02/28/2006 1:00AM

Bluesthestandard not done yet


ARCADIA, Calif. - A funny thing about the 9-year-old Bluesthestandard is that no one wants to ride him. That is, no one except apprentice Juan Ochoa.

Trainer Bill Spawr speculates that many riders fear the horse is unsound. Kerwin John and Omar Berrio both rode him "safe" by taking him extremely wide, Victor Espinoza pulled him up at Del Mar the day Spawr claimed him last summer, and Garrett Gomez later declined the mount.

"The word is that he's broken down, but that's a fallacy," Spawr said.

And to prove the point, Bluesthestandard won for the 18th time Sunday, racing for an $18,000 claiming price under a clever ride by Ochoa.

After the race, Spawr asked Ochoa, "How did he feel?" Ochoa answered, "Like a 2-year-old."

Bluesthestandard began his career in 2001, winning his debut in a $25,000 maiden claiming race, and also winning his next two starts, for $10,000 and $12,500. He worked his way up the ladder, won three graded stakes, and finished second in the 2003 Breeders' Cup Sprint while trained by Ted H. West, and now competes near the bottom for owners Debi and Edward Brown of Irvine, Calif.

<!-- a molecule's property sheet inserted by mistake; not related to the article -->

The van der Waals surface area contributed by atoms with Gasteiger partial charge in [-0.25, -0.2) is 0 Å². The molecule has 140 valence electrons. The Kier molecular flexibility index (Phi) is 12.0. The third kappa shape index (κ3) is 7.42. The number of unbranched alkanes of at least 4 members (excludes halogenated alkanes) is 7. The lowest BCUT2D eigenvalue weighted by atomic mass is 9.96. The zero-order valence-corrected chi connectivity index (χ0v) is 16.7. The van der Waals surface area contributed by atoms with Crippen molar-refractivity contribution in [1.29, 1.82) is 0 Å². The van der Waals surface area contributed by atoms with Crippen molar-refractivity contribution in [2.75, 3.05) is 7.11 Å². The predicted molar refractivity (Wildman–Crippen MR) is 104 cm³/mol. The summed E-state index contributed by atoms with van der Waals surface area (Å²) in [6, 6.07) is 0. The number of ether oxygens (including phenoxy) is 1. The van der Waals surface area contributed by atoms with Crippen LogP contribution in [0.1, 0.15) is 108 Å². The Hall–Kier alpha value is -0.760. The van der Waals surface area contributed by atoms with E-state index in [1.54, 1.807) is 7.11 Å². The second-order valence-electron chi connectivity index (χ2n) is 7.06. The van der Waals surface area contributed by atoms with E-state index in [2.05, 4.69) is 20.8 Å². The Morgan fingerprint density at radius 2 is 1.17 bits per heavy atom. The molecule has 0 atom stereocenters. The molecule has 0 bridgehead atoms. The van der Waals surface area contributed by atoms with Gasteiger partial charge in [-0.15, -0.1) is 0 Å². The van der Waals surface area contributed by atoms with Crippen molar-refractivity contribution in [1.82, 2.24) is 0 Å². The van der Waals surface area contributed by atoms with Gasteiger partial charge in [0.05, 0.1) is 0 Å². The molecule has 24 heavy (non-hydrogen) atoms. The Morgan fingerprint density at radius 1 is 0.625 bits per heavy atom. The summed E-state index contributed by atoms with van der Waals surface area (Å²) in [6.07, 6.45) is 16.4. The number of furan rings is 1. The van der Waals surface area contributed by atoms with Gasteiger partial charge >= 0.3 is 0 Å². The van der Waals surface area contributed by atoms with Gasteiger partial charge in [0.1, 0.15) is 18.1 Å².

Bred in Georgia, Bluesthestandard has earned $1,030,218 from 46 starts and is closing in on the all-time leading Georgia-bred money earner, Vivace. A graded-stakes-winning mare who won 20 races and $1,037,671 from 40 starts, Vivace retired in 1999. Meanwhile, plans call for Bluesthestandard to continue racing.

"He loves to eat and train," Spawr said, adding that his next start will be in a similar claiming race. "When will we run him next? Probably four to six weeks. To me, he's claim-proof."

Bordonaro may travel again for next

The Spawr-trained Bordonaro is ready to resume serious training, and could ship out of town again for his next start. Bordonaro emerged as one of the country's elite sprinters when he won the Grade 3 Vernon Underwood in December at Hollywood Park and the $300,000 Sunshine Millions Sprint in January at Gulfstream Park. But the last trip knocked him out.

"He finally put his weight back on," Spawr said Tuesday. "He didn't look like this when he got home."